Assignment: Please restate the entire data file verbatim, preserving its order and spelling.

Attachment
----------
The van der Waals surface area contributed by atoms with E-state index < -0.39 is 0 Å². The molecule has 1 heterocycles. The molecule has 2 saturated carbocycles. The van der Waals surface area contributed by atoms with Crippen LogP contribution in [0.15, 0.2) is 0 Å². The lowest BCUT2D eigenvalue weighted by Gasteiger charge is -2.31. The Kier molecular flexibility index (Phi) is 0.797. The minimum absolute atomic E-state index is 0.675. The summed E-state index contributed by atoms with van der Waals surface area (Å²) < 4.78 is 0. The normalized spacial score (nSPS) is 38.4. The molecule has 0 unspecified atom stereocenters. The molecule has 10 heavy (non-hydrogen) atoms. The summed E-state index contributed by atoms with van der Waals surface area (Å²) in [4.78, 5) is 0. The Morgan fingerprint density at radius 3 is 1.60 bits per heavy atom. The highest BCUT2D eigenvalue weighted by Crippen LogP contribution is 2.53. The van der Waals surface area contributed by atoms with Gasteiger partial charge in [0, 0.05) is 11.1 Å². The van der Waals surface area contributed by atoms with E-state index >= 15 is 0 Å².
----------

The van der Waals surface area contributed by atoms with E-state index < -0.39 is 0 Å². The molecule has 1 heterocycles. The molecule has 2 saturated carbocycles. The van der Waals surface area contributed by atoms with Crippen LogP contribution in [0.15, 0.2) is 0 Å². The lowest BCUT2D eigenvalue weighted by Gasteiger charge is -2.31. The Kier molecular flexibility index (Phi) is 0.797. The minimum absolute atomic E-state index is 0.675. The summed E-state index contributed by atoms with van der Waals surface area (Å²) < 4.78 is 0. The normalized spacial score (nSPS) is 38.4. The molecule has 0 unspecified atom stereocenters. The molecule has 10 heavy (non-hydrogen) atoms. The summed E-state index contributed by atoms with van der Waals surface area (Å²) in [4.78, 5) is 0. The Morgan fingerprint density at radius 3 is 1.60 bits per heavy atom. The highest BCUT2D eigenvalue weighted by Crippen LogP contribution is 2.53. The van der Waals surface area contributed by atoms with Gasteiger partial charge in [0, 0.05) is 11.1 Å². The van der Waals surface area contributed by atoms with E-state index >= 15 is 0 Å².